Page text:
U.K. Entertainment Industry Unveils Guidelines on Bullying, Harassment

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Organization from across the U.K.'s film, TV and video game industries have come together to unveil a new set of principles and guidance aimed at tackling bullying and guidance.

The guidelines – developed by the British Film Institute, BAFTA, BECTU, Equity, Pact, The Production Guild, Women in Film & TV, the Writers’ Guild of Great Britain, the UK Screen Alliance, UK Interactive Entertainment – were put together in the wake of a wave of allegations sparked by the Harvey Weinstein sexual assault accusation in late 2017.

Among the new introductions are training schemes on dealing with harassment, plus a 24-hour helpline to be introduced in April. Eight core principles that cover employer and employee responsibilities feature in the guidelines, the first stating that “everyone is responsible for creating and maintaining an inclusive workplace," while other elements dedicated to eradicating bullying and harassment, provide protection, and taking action where appropriate.

"These principles are important because up until recently there were no guidelines, there was no protocol for someone that had been sexually harassed in the entertainment industry and I know this to be a fact because I've asked for principles, I've asked to see guidelines and no one could give them to me," said Emma Watson, who alongside the likes of Jodie Whittaker, Gemma Arterton, Gemma Chan and producer Barbara Broccoli, were consulted over the plans.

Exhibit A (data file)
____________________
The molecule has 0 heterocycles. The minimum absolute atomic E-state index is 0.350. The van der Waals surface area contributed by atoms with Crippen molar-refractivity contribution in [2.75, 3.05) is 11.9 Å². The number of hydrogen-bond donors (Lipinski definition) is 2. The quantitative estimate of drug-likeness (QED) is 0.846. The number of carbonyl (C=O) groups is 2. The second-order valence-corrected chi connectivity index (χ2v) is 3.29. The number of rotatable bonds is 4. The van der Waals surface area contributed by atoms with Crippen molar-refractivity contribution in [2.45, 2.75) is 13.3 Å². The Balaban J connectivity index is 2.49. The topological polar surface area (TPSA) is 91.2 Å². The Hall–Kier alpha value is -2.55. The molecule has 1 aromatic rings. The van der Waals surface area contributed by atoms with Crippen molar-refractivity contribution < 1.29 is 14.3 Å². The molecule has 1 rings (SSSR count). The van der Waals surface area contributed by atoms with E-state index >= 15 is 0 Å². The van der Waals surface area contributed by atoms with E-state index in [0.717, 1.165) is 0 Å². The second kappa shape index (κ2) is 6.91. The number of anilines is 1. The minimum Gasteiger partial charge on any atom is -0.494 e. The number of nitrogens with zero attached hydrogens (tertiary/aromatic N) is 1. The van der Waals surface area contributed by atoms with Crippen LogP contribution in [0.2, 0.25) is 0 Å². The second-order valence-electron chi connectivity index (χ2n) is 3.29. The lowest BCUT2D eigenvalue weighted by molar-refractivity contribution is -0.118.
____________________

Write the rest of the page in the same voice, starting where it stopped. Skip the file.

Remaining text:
“I wholeheartedly welcome and support these principles and guidelines, and congratulate the BFI and BAFTA on pulling this important piece of work together," said Broccoli. "Our industry is full of hugely talent individuals and teams producing fantastic work, but it has become clear there is a dangerous and negative culture and behaviour that has been tolerated for far too long which must be eradicated. This work is an important step in creating an industry in which we can be proud, is accessible to all and everyone working in it can feel safe."

This article was originally published by The Hollywood Reporter.


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